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Domesday Book

Archaic spelling; "Domesday" Book is also accepted, as it is historically correct.

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In 1085, William the Conqueror ordered that a survey be made of all land holdings in his domain. The result was the "Domesday" or Doomsday Book", published in two volumes in 1086. The books provided information regarding the ownership, state of cultivation, and area of cultivation of lands, the population of various classes of vassals (freemen, villeins, cotters, and serfs), and for some areas, livestock. Its purpose was evidently to provide a census of the ownership and potential for taxation throughout the kingdom.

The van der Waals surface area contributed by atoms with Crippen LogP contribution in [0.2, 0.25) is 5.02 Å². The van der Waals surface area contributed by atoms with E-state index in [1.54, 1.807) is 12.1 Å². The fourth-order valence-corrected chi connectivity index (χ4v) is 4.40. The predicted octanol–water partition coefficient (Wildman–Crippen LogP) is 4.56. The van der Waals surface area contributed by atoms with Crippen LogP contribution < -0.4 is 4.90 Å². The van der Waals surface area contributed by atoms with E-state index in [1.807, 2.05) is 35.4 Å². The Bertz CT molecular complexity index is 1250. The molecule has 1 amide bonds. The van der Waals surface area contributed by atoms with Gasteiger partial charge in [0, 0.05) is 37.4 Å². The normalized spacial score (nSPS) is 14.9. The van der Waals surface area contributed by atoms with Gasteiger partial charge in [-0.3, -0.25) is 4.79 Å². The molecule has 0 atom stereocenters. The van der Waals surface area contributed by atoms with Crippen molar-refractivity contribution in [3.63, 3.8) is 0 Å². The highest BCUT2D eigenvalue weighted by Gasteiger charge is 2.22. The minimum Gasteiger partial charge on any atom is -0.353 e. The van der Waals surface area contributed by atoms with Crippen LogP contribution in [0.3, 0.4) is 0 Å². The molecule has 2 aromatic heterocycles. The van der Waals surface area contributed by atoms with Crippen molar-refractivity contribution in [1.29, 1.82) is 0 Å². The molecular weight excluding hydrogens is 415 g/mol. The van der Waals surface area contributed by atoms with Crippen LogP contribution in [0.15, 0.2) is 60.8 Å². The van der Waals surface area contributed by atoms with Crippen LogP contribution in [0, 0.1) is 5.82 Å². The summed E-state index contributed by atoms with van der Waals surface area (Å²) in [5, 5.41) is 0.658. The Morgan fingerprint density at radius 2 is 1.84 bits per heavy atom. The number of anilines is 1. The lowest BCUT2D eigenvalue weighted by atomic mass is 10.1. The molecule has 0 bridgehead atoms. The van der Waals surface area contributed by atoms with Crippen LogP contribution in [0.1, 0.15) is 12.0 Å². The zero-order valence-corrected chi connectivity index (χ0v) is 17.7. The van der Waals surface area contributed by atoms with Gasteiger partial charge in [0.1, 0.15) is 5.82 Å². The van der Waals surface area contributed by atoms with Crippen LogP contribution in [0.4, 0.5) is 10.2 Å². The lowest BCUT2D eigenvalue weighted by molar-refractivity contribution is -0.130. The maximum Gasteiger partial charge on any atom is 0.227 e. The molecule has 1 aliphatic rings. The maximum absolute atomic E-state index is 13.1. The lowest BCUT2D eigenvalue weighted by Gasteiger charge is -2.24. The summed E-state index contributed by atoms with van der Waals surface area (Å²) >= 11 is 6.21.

One volume covered Essex, Norfolk and Suffolk. The other volume covered the rest of the kingdom, except London and Winchester, where no survey was done, and Northumberland, Cumberland, Durham, and Westmorland, where the king's authority did not extend.

Various explanations have been put forward for the title, with the most generally accepted being that on account of its completeness, it was a "day of judgment" for the facts that it contained.